Lower Back Pain And How Exercise Helps To Reduce The Effects

office worker with back pain

Back pain is the largest cause of disability in the UK and specifically, lower back pain (LBP) accounts for 11% of all disability in the country (NHS 2016) making it something that we see everywhere, be it:

  • personally (you have it or have had it)
  • at home (family, friends, flatmates, probably your pets as well)
  • at work (colleague’s worsening pain from sitting all day; worsening pain from being on feet all day; someone just looking for something to complain about at the ‘water cooler’)

About 80% of us will experience lower back pain at some point in our lives and nearly 43% are estimated to have ‘chronic’ lower back pain, lasting over three months. I write this blog post with a bit of an ache as I start to think about my back!

What is the most effective way to deal with LBP?

Time and time again, with all the research and anecdotal evidence reviewed over the last couple of decades, exercise comes out as one of the (if not the #1) most effective ways to relieve lower back pain as guided by a Physiotherapist in an appropriate and safe manner.

Once instructed appropriately, it is the most affordable, time efficient and valuable option that can be done at home, alone in the gym or if you are one of my patients, waiting for your tube/uber/bus to arrive. But why do we do it? Just because a physio told you to?

Why is exercise good for us and why does it reduce pain?

We all know that we should exercise. We should all know that we should exercise for lower back pain. But the factors or benefits involved with exercise, other than changes in “strength and flexibility” are overlooked or not discussed as often as they should. The European Spinal Journal (2012) highlighted that LBP is multifactorial and is not just changes in the muscles and the skeleton; this blog post aims to give an idea of what else happens to us when we exercise.

Please note this is in relation to non specific/mechanical based symptoms where serious pathology and diagnoses have been ruled out by a professional.

What happens within our bodies when we start to exercise and move better?

  1. Physiology changes blood flows / the nervous system moves and changes at a local level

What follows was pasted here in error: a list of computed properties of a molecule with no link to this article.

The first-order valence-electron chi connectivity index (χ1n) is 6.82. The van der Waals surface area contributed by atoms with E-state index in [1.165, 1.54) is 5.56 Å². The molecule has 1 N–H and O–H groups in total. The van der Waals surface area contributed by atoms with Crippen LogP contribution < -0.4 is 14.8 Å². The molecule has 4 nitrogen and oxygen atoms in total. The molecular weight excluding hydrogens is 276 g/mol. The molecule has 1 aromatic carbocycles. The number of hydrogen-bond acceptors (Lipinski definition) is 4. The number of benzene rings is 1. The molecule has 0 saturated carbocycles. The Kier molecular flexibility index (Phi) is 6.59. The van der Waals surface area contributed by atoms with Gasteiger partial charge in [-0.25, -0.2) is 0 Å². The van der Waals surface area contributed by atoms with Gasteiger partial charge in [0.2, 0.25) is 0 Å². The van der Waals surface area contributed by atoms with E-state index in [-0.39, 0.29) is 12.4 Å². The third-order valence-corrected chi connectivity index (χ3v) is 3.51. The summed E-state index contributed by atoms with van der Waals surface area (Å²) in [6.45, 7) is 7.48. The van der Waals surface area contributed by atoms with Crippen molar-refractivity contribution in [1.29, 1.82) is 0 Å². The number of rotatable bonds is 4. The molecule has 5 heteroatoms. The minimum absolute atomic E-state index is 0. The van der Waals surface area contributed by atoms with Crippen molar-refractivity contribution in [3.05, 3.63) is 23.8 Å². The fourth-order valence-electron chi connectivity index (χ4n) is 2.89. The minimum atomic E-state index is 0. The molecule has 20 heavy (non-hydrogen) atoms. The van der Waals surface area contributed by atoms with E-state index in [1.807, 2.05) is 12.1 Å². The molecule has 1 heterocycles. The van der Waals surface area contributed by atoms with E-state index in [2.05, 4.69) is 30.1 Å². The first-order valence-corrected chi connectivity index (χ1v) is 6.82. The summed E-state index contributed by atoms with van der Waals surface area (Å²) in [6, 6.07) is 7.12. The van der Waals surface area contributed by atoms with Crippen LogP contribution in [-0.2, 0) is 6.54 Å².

2. Descending inhibition – opiod changes within the brain / serotonin activated (THE GOOD STUFF/’drug cabinet’ in the brain starts to change for the positive)
  3. Altered beliefs/perception – initially, exercise is tough but it gets a hell of a lot easier, once we stop worrying and stop setting up to fail by staying on the couch for hours.
  4. Physical strength/load tolerance we move better and cope with more when we exercise correctly but this is overlooked at times. “The pain might feel similar, but you’re doing twice as much” – this can sometimes be a good thing!
  5. Social / Environment – an increase in exercise reconnects us with the world – whether seeing familiar faces at the gym, being in the fresh air in a park or being part of a sports club
  6. Predicted Expectations – improved perceptions of self / confidence and internal locus of control
  7. Changes in Corticol/Brain Networking – improved functioning of the brain, for example, the motor cortex can lead to improved output and reduce pain controlling signals
  8. Distract – it’s good to focus on something other than pain! (can be helpful to stop pain)
  9. Stress/autoimmune changescellular changes within the brain can improve skin / bodily functions / anxiety states / inflammation – which all affects pain

When we start to look at what happens within the body, we start to realise how powerful exercise can be for pain, for our health and wellbeing. If you have Lower Back Pain (or have had LBP), or know someone that does, safe and appropriate exercise can do the world of good – now you can start to explain why!

For more information, you can also view our health guide’s section on back physio. To get in touch with us, call 020 7603 0040 and learn about how our physiotherapists could help improve your LBP.

Author: Martin Campbell

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